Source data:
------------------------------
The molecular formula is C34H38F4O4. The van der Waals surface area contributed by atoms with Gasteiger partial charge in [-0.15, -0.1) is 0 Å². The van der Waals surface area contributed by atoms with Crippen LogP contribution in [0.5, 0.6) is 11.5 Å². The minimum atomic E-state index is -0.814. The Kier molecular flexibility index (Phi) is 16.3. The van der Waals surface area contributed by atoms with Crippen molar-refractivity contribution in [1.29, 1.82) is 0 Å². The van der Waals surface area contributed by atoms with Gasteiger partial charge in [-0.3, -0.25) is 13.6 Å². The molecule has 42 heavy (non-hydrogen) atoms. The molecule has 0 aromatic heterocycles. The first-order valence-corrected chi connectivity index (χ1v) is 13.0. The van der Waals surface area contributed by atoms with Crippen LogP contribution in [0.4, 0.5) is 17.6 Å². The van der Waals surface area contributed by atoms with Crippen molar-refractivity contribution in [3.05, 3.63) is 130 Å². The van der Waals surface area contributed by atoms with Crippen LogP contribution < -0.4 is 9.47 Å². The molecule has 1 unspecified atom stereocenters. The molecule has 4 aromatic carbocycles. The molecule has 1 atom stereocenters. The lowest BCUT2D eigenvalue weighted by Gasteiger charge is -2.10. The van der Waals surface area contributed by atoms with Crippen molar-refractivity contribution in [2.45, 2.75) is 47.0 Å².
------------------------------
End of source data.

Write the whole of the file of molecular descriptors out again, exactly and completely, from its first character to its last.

The molecular formula is C34H38F4O4. The van der Waals surface area contributed by atoms with Gasteiger partial charge in [-0.15, -0.1) is 0 Å². The van der Waals surface area contributed by atoms with Crippen LogP contribution in [0.5, 0.6) is 11.5 Å². The minimum atomic E-state index is -0.814. The Kier molecular flexibility index (Phi) is 16.3. The van der Waals surface area contributed by atoms with Crippen molar-refractivity contribution in [1.29, 1.82) is 0 Å². The van der Waals surface area contributed by atoms with Gasteiger partial charge in [-0.3, -0.25) is 13.6 Å². The molecule has 42 heavy (non-hydrogen) atoms. The molecule has 0 aromatic heterocycles. The first-order valence-corrected chi connectivity index (χ1v) is 13.0. The van der Waals surface area contributed by atoms with Crippen LogP contribution in [0.4, 0.5) is 17.6 Å². The van der Waals surface area contributed by atoms with Crippen molar-refractivity contribution in [3.05, 3.63) is 130 Å². The van der Waals surface area contributed by atoms with Crippen LogP contribution < -0.4 is 9.47 Å². The molecule has 1 unspecified atom stereocenters. The molecule has 4 aromatic carbocycles. The molecule has 1 atom stereocenters. The lowest BCUT2D eigenvalue weighted by Gasteiger charge is -2.10. The van der Waals surface area contributed by atoms with Crippen molar-refractivity contribution in [2.45, 2.75) is 47.0 Å².